Reach for the Sky: A Trailblazing “Toy Story”

In today’s guest post, Craig Joseph Pisani shares his thoughts on the Disney/Pixar family favorite Toy Story.

Prior to 1995, animated features followed a specific formula for success, catering to children with a G rating — featuring characters that break out into song, and a clear cut villain. In collaborating with Pixar for the first time, Disney CEO’s notes to the filmmakers nearly derailed the beloved, ground-breaking, Oscar-winning film Toy Story.

When the film’s production nearly shut down, director John Lasseter requested two additional weeks to right the ship and forge forth with the movie they wanted to make, sometimes jumping the PG line to give the film an edge that would appeal to children as well as adults. Co-writer Andrew Stanton recalls, “The biggest motivator through all the hard times was to prove that theory wrong.” All the while using a new animation application which had only been used in short films previously, specifically Tin Toy (1988) on which the film was based. The end result would earn a Special Achievement Academy Award for the development and inspired application of techniques that have made possible the first feature-length computer animated film.

The innovative animation’s priority took a backseat to the script, which was also nominated for an Oscar. Producer Ralph Guggenheim said, “This film is driven by character and story first. The technique we are using is secondary to the story that we want to tell.” But it’s hard to ignore the fantastic movement and expressions of each character paving the way cartoons were created for the last twenty years.

With a contagious buzz (no pun intended) circulating amongst the filmmakers as they progressed their lifelong dreams into reality, I believe it’s no coincidence the first sentence spoken by main character Woody is “Reach for the sky.” Sure it makes sense that a pull-string western sheriff toy would speak a line such as this to apprehended outlaws, but it easily serves a double purpose. Clearly breaking ground in multiple areas and with early failures, the filmmakers did reach for the sky and it paid off in a big way.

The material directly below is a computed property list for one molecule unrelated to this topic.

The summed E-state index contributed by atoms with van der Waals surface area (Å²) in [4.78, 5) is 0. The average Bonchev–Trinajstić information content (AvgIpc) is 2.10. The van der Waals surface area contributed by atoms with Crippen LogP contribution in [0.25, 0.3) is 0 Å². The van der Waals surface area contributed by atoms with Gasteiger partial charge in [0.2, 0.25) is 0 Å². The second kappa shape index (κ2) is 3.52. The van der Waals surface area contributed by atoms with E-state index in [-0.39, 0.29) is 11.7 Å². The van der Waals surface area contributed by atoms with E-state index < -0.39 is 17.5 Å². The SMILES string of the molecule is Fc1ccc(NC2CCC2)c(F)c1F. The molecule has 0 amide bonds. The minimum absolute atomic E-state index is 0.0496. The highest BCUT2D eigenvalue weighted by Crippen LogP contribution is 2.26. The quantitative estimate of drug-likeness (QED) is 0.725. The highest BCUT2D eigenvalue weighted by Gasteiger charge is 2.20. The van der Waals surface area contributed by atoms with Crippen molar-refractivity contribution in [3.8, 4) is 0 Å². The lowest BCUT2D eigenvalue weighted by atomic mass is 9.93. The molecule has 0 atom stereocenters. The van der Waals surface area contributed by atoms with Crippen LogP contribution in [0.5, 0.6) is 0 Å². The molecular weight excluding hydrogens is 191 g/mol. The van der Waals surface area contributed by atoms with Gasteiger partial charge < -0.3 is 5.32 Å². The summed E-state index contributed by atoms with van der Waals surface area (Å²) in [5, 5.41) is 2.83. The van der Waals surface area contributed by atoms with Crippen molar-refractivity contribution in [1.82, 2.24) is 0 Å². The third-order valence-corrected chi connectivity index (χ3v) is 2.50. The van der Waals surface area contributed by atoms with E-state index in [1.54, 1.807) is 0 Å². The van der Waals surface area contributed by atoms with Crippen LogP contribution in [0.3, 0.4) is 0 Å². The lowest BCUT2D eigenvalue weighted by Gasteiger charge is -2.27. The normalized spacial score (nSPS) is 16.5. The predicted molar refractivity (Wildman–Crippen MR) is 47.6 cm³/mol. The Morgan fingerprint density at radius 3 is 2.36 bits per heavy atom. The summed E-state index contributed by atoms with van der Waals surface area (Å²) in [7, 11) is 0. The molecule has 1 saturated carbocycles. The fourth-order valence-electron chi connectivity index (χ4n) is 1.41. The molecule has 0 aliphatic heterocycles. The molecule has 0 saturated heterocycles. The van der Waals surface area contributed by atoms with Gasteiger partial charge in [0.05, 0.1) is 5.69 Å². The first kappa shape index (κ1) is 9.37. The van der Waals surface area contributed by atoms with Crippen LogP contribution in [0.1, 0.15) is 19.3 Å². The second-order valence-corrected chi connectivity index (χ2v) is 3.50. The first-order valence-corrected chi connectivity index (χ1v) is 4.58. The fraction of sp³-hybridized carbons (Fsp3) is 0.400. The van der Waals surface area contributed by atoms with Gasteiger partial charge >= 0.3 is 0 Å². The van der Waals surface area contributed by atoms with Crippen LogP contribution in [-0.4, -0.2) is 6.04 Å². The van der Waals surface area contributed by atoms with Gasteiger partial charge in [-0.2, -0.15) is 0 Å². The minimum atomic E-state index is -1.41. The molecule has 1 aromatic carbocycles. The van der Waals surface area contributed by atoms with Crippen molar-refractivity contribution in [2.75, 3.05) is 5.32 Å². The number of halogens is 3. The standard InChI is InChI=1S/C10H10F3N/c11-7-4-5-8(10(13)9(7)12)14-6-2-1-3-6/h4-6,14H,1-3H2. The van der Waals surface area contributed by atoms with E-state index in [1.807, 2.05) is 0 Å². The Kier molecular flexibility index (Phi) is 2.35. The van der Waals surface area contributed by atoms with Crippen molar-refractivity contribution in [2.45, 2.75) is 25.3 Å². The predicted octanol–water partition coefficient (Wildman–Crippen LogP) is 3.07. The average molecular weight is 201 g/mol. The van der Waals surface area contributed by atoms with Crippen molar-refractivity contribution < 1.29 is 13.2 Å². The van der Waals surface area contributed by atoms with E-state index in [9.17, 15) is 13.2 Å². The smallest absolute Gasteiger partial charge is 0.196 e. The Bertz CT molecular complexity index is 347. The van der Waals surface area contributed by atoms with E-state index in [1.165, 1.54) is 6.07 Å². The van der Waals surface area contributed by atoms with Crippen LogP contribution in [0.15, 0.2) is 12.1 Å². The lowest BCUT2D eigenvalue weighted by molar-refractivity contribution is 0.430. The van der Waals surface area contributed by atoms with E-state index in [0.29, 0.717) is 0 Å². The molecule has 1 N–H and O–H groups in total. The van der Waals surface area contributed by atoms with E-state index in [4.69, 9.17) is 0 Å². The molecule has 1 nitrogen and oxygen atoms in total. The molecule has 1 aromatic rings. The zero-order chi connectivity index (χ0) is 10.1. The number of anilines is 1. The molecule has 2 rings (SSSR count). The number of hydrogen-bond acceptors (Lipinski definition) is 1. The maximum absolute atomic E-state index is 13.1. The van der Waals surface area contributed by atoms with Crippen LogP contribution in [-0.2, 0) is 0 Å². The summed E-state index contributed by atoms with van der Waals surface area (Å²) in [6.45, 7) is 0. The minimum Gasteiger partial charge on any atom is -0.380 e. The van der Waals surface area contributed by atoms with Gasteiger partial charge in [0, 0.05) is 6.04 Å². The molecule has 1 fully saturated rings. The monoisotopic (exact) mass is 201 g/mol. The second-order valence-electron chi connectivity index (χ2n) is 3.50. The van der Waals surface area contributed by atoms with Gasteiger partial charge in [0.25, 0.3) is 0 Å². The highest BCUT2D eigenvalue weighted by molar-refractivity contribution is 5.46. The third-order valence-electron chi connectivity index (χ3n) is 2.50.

In honor of the 22nd anniversary, I re-watched the film to find numerous mise-en-scene sky reference plantings to support my theory that the line was carefully and craftily chosen:

1. “It all started with a mouse”- Walt Disney: To get where you’re going, you have to know where you came from. And none of this would have been possible without Walt Disney’s drive to succeed. That is why there is a Mickey Mouse clock hung up on the wall in Andy’s room.

2. The entire bedroom, wallpapered in light blue with clouds perfectly spaced out, serves as the “sky”.

3. On a dresser, a globe sits right against the “sky” also serving a double purpose as homage to Indiana Jones during the inciting incident scene where Buzz is tossed from the house.

4. A quarter moon resides atop Andy’s wooden headboard.

5. Buzz, a space ranger, has wings and he can “fly” or “falling with style” as Woody would say.

6. A toy airplane hangs by a string from the ceiling and a rainbow can be seen.

7. When Andy upgrades his bedsheets to match the newly Buzz themed decorated room, they have stars on them.

8. In Sid’s room he has a knapsack with a pig with wings drawn on it, a Pterodactyl toy, and a package with the word “eagle” on it.

9. Also in Sid’s house you can find raindrops painted on a wall and geese-themed wallpaper.

10. A rocket saves the two protagonists at the end of the film, launching them into flight and onto the moving truck to rejoin their compadres.

Craig Joseph Pisani is an avid moviegoer and aspiring screenwriter with Bachelor’s degrees in both Cinema and English. This guest post originally ran in February.